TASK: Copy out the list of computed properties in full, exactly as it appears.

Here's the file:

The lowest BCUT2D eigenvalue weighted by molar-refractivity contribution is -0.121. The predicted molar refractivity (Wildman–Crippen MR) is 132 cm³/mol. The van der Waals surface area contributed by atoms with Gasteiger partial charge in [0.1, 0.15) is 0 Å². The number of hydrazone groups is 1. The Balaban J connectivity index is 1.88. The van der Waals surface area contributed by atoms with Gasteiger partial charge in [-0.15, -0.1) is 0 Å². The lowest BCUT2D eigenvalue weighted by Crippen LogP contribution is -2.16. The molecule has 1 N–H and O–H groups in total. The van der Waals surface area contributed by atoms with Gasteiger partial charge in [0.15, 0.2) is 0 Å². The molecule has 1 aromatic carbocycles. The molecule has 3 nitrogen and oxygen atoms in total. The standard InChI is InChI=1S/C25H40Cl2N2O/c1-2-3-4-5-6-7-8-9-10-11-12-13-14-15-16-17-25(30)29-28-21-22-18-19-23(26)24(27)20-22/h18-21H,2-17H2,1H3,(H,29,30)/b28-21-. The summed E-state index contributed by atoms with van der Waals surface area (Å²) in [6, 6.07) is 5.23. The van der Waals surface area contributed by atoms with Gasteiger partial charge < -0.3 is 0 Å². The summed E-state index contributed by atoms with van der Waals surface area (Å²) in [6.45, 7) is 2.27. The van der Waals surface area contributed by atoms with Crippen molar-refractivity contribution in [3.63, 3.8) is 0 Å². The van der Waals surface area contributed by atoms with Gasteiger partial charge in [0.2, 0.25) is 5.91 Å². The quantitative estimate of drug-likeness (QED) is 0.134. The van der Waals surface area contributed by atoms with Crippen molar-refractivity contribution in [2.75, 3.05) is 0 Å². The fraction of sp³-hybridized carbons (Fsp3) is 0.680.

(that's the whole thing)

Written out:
The lowest BCUT2D eigenvalue weighted by molar-refractivity contribution is -0.121. The predicted molar refractivity (Wildman–Crippen MR) is 132 cm³/mol. The van der Waals surface area contributed by atoms with Gasteiger partial charge in [0.1, 0.15) is 0 Å². The number of hydrazone groups is 1. The Balaban J connectivity index is 1.88. The van der Waals surface area contributed by atoms with Gasteiger partial charge in [-0.15, -0.1) is 0 Å². The lowest BCUT2D eigenvalue weighted by Crippen LogP contribution is -2.16. The molecule has 1 N–H and O–H groups in total. The van der Waals surface area contributed by atoms with Gasteiger partial charge in [0.15, 0.2) is 0 Å². The molecule has 1 aromatic carbocycles. The molecule has 3 nitrogen and oxygen atoms in total. The standard InChI is InChI=1S/C25H40Cl2N2O/c1-2-3-4-5-6-7-8-9-10-11-12-13-14-15-16-17-25(30)29-28-21-22-18-19-23(26)24(27)20-22/h18-21H,2-17H2,1H3,(H,29,30)/b28-21-. The summed E-state index contributed by atoms with van der Waals surface area (Å²) in [6, 6.07) is 5.23. The van der Waals surface area contributed by atoms with Gasteiger partial charge < -0.3 is 0 Å². The summed E-state index contributed by atoms with van der Waals surface area (Å²) in [6.45, 7) is 2.27. The van der Waals surface area contributed by atoms with Crippen molar-refractivity contribution in [3.63, 3.8) is 0 Å². The van der Waals surface area contributed by atoms with Gasteiger partial charge in [0.2, 0.25) is 5.91 Å². The quantitative estimate of drug-likeness (QED) is 0.134. The van der Waals surface area contributed by atoms with Crippen molar-refractivity contribution in [2.75, 3.05) is 0 Å². The fraction of sp³-hybridized carbons (Fsp3) is 0.680.